Saturday, 15 January 2011


On Friday we ventured out of the town to deliver some shoeboxes to schools in the villages in the hills. The first school we delivered to was basically two wooden huts and an office, each with desks, a wood-burning stove, a teacher and some pupils. And the hills and mountains in the background.

We carried on to the next village which required the transiti
on from road to off-road. The Americans in my truck loved it, apparently they go off-roading in their 4x4s all the time. After about 15 minutes of bumping and jumping up the side of a mountain we made it up to a remote school house with just one room, teacher and a few kids. And the stove, obviously. We did some more deliveries, and admired their view of the snow-capped mountains out the windows. The kids are all very sweet, although quite a few of them look pretty bemused by this bunch of foreigners turning up and giving them a box of gifts. Christmas isn't particularly celebrated here so the gift-giving isn't a common custom. But what kid doesn't love a box of toys? So they generally seemed happy.
We were invited to tea in the village, but it turns out that these villages are seriously spread out so it took getting into the trucks to continue the journey. So off we went, embracing the dirt track. Sitting in the back with three others (with eight of us in total in the truck), two facing two was a lot of fun. We were generally shaken around, bumped up and down, left and right. Good times.
So after we've chugged along experiencing the lumps and bumps of off-road travel it gets really exciting when we hit a patch of ice. We start to head up an incline, mountain on the left, nothing on the right, when it becomes clear that we're not going any further. Watching out the back I can see the ice being spit out by the wheels just as we lose any grip. As we begin to head backwards down the hill, our driver turns his wheel to the right and we back (at speed) to the edge of the road. I'm enjoying the view of the almost sheer drop down, pretending that this is in no way completely terrifying and putting my absolute trust in the driver. So we're sliding backwards towards the edge, and down the hill. As we hit dirt at the side of the road, the truck moves forwards and down, the driver steers left and before you know it we're gently sliding back down the hill facefirst. I discovered yesterday that Ernie, the driver, was a formerly a trucker in Canada. It makes sense now.
So, disaster averted. We decide to take a different route which apparently is a worse road but we're going to try it. So after we've climbed and dipped and jolted etc for another 10 or so minutes, and headed down a hill with the truck leaning several degrees past comfortable to the left (during which time I'm planning contingency measures for when the truck rolls and I'm doing something heroic of save the life of the nine year old sitting opposite me), we finally make it to our destination. Thank you Jesus.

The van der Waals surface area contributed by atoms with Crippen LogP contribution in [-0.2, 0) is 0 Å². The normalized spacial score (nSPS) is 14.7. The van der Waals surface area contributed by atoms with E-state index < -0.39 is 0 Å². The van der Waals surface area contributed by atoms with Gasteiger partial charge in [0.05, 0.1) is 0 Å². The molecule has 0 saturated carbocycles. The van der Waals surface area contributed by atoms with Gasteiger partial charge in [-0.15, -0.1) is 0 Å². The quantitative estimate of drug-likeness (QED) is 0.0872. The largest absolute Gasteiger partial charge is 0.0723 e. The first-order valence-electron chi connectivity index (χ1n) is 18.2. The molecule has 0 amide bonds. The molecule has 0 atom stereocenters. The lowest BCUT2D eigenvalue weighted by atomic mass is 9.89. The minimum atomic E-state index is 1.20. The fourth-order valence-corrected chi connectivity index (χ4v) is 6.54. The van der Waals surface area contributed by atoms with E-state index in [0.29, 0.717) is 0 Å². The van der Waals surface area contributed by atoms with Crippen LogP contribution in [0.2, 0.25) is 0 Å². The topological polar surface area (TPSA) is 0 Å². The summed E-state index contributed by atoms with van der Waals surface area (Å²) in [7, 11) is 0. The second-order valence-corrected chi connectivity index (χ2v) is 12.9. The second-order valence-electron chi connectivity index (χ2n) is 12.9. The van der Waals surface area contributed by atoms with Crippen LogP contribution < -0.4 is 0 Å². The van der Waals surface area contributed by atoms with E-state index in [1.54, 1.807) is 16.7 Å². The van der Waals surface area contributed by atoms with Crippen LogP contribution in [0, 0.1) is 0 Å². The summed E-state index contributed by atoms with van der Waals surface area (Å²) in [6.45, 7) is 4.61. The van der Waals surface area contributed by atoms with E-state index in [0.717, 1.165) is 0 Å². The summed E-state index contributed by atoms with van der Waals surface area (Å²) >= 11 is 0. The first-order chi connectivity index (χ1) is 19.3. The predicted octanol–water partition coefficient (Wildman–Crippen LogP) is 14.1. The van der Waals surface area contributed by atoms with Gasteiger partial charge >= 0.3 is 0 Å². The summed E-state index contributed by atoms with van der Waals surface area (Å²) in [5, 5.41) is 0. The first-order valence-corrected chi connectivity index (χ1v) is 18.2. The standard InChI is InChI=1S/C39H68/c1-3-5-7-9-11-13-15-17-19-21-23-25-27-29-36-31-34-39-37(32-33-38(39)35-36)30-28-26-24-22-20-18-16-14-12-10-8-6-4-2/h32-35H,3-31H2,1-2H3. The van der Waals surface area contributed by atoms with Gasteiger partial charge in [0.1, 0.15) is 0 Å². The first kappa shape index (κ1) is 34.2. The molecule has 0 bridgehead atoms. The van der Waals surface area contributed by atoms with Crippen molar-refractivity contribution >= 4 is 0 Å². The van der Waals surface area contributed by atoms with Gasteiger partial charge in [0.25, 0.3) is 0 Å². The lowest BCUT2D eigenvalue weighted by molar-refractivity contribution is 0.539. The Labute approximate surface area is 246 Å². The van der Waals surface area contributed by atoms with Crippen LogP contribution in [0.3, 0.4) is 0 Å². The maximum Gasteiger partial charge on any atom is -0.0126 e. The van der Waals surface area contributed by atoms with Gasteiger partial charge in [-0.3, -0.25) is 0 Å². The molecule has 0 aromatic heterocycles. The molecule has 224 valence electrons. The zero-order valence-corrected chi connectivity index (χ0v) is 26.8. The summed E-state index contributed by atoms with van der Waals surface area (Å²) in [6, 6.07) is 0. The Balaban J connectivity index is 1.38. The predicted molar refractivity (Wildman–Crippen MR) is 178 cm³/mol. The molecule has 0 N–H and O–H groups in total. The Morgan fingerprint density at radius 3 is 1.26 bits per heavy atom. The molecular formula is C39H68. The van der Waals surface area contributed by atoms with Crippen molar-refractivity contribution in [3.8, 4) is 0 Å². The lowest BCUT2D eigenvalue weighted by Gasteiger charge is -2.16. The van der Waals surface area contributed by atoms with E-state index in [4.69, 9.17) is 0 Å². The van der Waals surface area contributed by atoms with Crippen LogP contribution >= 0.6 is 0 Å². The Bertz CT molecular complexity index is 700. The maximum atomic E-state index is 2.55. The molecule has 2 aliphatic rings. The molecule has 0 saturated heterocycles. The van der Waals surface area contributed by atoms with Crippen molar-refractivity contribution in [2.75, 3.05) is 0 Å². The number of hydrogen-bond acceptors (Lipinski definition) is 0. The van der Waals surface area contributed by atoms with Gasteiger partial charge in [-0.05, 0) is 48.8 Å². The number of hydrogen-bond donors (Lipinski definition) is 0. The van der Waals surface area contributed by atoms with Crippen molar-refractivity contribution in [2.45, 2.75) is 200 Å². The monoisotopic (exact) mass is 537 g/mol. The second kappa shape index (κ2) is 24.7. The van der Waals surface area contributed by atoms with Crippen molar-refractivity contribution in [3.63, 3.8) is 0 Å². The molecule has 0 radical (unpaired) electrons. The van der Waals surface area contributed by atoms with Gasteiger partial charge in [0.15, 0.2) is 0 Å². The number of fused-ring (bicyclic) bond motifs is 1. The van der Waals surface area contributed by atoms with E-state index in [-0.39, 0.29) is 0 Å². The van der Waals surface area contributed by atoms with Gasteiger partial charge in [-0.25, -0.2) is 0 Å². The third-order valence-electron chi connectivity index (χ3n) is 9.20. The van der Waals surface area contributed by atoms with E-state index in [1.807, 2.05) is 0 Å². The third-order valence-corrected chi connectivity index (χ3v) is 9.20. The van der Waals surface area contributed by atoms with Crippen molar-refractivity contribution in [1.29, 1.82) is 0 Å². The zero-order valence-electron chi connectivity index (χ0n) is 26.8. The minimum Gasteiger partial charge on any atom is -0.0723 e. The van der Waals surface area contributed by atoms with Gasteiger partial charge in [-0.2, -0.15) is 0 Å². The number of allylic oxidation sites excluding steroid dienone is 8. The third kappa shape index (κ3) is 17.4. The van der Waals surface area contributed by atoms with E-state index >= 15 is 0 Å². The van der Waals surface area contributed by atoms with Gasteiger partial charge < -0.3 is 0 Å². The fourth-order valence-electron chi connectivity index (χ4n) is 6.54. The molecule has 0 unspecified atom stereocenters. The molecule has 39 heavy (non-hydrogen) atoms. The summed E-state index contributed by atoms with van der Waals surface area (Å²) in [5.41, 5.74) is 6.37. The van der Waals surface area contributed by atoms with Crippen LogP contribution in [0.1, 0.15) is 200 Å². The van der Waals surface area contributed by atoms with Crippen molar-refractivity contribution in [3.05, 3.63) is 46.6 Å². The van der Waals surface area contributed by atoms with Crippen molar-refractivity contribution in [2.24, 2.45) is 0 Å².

I think the next hour or so has been one of my favourite so far, except for the trip to the outside toilet. These communities really are the rural poor, they have very little and live off the land with few prospects for their children. We were served traditional food, pickled peppers and tomatoes, bread, cheese (from the local cows), rice with paprika and chicken, and then tea. Tea comes in little glasses with sugar and lemon and no milk, and is refilled nice and quick. I was happy. But best of all was giving out three more shoeboxes to the three children. It was great to sit around and get excited with them, they really don't have very much and watching them receive new hats and gloves, a tennis ball, a harmonica, colouring books and pens and the rest was really special. It got really exciting and felt a lot like Christmas Day at home. It was so lovely to be a part of that delivery.

The other highlight of that trip was the 104 year old man we encountered on our way. Check out the photos.


  1. Thanks for sharing our tale, Ali! Loved meeting you and spending a bit of time with you. Glad this week is going well with the shoebox distributions. What an amazing opportunity God has given to you to be in Kosovo for this time. Cannot wait to see how God uses these experiences in your life! ~Lynnette, from the USA

  2. Just printing out the passage about your shoebox delivery for Sam to read out in assembly - he was promoting the shoebox appeal last term. Hope that's OK...

    I'm glad you didn't fall off the mountain.

  3. lol is it good down there
    do u have a feeling inside of doing good to the people


Popular Posts